Hyperion monthly sampler – May 2012
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Movement 1: Scots! Wha hae wi' Wallace bled
Movement 2: She's faire and fause
Movement 3: I coft a stane o' haslock woo'
London, with its ‘Treiben’ [doings] (and above all its interruptiveously interested people of all kinds) is no place for a composer as I find out now. Your London is a horrid hammer for driving out poetry that, I long since, discovered.
In fact J S Blackie dedicated his book Scottish Song to the much younger Mackenzie, whose own knowledge of Scottish song must have been unrivalled. Both he and his father had not only played and arranged large quantities of Scottish melodies and texts, but they had themselves contributed original tunes to the repertoire—tunes played to this day. Mackenzie, like Blackie, was a thoroughgoing nationalist in these matters and reveals it strongly, writing to Blackie in acknowledgement of the dedication of the book:
I do hope from time to time to add a little contribution to Scotch Music, I mean in this popular way and apart from the more elaborate work to which, of course, I am devoted.
But Mackenzie was also aware of the dangers of uncritical nationalism and wrote in the same letter of 1889:
My reticence in giving too much national music of my own is chiefly due to an experience which has reached most thinking musicians, viz: that a composer may in it, only too easily become a mere mannerist. Some of the Norwegians and Swedes have taught us this.
Did Mackenzie have Grieg in mind? The two men had met and, after hearing Mackenzie’s Burns Rhapsody, Grieg’s eagerness to identify with his Scottish ancestry (of which he was extremely proud) prompted him to assert an affinity between Norwegian and Scottish traditional music which Mackenzie was not willing to share.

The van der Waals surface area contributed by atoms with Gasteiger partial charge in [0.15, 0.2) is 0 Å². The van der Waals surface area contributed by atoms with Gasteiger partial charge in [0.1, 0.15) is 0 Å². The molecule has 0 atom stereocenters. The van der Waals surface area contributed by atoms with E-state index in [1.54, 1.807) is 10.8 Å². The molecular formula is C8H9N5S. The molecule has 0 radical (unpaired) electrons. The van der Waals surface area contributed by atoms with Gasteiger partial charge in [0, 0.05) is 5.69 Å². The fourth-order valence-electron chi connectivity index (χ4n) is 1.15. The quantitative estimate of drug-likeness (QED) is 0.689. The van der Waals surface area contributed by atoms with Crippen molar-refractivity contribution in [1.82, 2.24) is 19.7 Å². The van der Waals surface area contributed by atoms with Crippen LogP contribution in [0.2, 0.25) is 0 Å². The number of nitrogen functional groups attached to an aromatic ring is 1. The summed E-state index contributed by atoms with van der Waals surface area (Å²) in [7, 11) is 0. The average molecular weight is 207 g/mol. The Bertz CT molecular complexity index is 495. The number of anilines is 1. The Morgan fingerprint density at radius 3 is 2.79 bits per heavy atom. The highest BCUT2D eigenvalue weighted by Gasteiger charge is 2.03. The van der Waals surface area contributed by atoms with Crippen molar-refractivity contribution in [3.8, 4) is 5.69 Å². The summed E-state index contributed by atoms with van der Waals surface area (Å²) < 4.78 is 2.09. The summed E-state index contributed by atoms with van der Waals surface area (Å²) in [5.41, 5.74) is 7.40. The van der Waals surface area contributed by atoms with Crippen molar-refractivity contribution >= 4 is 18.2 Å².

However, there can be few more obviously nationalistic works than the Burns – Second Scotch Rhapsody, not only because it honours the national poet of Scotland, but because of its opening theme. Burns knew the tune as Bruce’s March to the great victory in 1314 at Bannockburn which established the Scottish nation as truly independent of England. Burns set new words to it, burning with the zeal of a post-French-Revolutionary vision. He will have known that this same tune piped Joan of Arc, with her substantially Scottish army, up to the gates of Orleans, opened to her by its Scottish Bishop Kirkpatrick. The tune is still played at Orleans on Joan of Arc Day, so it is heavy with the symbolism of the independence of two of the great nations of Europe, the enemy being, in both cases, England. But it was the words that Burns gave it that have immortalized it as Scots wha hae wi’ Wallace bled, and in choosing to celebrate Burns with this piece Mackenzie knew full well what it meant to the poet and to the nation. He quotes the opening lines on the score:
Scots! wha hae wi’ Wallace bled,
Scots! whom Bruce has aften led,
Welcome to your gory bed,
Or to victory!
From all this one might expect a work of military triumphalism, but Mackenzie was made of subtler stuff. The latent power is there, but it is constantly tempered by an equally Scottish characteristic—that of pawky humour—in a counter-melody drawn from the main theme.
The central section is based on a beautiful tune collected by Burns himself and to which he added bitterly reflective verses:
She’s faire and fause that causes my smart,
I lo’ed her mickle and lang:
She’s broken her vow, she’s broken my heart,
And I may e’en gae hang.
Mackenzie presents the tune with lovely harmonies, but wisely never intrudes on the melody itself. Even the second statement is embellished only by a simple commentary on the violins, and the section ends in wistful simplicity.
The tune for the final Vivace was an old one known as Salt Fish and Dumplings. Burns wrote new words, quoted, as are the other poems, on the score:
I coft a stane o’ haslock woo’ [I bought a stone of wool from the sheep’s neck]
To mak a coat to Johnny o’t:
For Johnny is my only jo, [love]
I lo’e him best of ony yet …
The cardin’ o’t, the spinnin’ o’t,
The warpin’ o’t, the winnin’ o’t’;
When ilka ell cost me a groat, [When each length cost me a groat]
The tailor staw the linin’ o’t. [stole]
The poem goes on to praise Johnny despite his old age. Whether Mackenzie’s choice of quotations had any special meaning for Jessie Hillebrand is not known, but his treatment of The cardin’ o’t is as straightforward and sportive as the tune itself.
from notes by John Purser © 1995